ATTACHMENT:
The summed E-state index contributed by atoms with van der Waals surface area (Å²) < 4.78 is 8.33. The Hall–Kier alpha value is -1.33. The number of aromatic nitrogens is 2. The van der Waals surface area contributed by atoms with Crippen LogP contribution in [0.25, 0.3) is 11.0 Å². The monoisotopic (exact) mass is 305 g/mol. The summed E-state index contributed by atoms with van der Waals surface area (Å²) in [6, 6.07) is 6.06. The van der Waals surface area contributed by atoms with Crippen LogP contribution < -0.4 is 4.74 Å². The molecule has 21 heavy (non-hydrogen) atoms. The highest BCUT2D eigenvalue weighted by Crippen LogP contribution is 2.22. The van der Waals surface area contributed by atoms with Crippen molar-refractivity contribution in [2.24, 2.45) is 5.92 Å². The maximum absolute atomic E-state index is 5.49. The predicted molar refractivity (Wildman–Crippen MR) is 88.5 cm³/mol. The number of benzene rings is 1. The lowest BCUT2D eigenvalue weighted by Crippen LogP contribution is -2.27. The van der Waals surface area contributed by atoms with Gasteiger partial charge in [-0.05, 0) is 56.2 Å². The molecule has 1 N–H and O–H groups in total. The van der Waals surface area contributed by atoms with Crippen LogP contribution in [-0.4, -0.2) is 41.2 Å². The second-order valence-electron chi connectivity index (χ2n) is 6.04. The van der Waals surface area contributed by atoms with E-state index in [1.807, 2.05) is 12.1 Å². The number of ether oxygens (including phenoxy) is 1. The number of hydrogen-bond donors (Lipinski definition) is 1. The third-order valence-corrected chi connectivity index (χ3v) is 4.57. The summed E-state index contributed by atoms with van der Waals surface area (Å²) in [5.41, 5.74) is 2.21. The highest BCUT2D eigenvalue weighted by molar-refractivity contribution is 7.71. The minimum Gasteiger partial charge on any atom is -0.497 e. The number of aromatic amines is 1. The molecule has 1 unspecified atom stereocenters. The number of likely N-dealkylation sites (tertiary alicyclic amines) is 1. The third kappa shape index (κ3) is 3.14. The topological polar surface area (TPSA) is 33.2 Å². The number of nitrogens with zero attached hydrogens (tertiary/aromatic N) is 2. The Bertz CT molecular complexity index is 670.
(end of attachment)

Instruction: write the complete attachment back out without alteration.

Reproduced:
The summed E-state index contributed by atoms with van der Waals surface area (Å²) < 4.78 is 8.33. The Hall–Kier alpha value is -1.33. The number of aromatic nitrogens is 2. The van der Waals surface area contributed by atoms with Crippen LogP contribution in [0.25, 0.3) is 11.0 Å². The monoisotopic (exact) mass is 305 g/mol. The summed E-state index contributed by atoms with van der Waals surface area (Å²) in [6, 6.07) is 6.06. The van der Waals surface area contributed by atoms with Crippen LogP contribution < -0.4 is 4.74 Å². The molecule has 21 heavy (non-hydrogen) atoms. The highest BCUT2D eigenvalue weighted by Crippen LogP contribution is 2.22. The van der Waals surface area contributed by atoms with Crippen molar-refractivity contribution in [2.24, 2.45) is 5.92 Å². The maximum absolute atomic E-state index is 5.49. The predicted molar refractivity (Wildman–Crippen MR) is 88.5 cm³/mol. The number of benzene rings is 1. The lowest BCUT2D eigenvalue weighted by Crippen LogP contribution is -2.27. The van der Waals surface area contributed by atoms with Gasteiger partial charge in [-0.05, 0) is 56.2 Å². The molecule has 1 N–H and O–H groups in total. The van der Waals surface area contributed by atoms with Crippen LogP contribution in [-0.4, -0.2) is 41.2 Å². The second-order valence-electron chi connectivity index (χ2n) is 6.04. The van der Waals surface area contributed by atoms with E-state index in [1.807, 2.05) is 12.1 Å². The number of ether oxygens (including phenoxy) is 1. The number of hydrogen-bond donors (Lipinski definition) is 1. The third-order valence-corrected chi connectivity index (χ3v) is 4.57. The summed E-state index contributed by atoms with van der Waals surface area (Å²) in [5.41, 5.74) is 2.21. The highest BCUT2D eigenvalue weighted by molar-refractivity contribution is 7.71. The minimum Gasteiger partial charge on any atom is -0.497 e. The number of aromatic amines is 1. The molecule has 1 unspecified atom stereocenters. The number of likely N-dealkylation sites (tertiary alicyclic amines) is 1. The third kappa shape index (κ3) is 3.14. The topological polar surface area (TPSA) is 33.2 Å². The number of nitrogens with zero attached hydrogens (tertiary/aromatic N) is 2. The Bertz CT molecular complexity index is 670.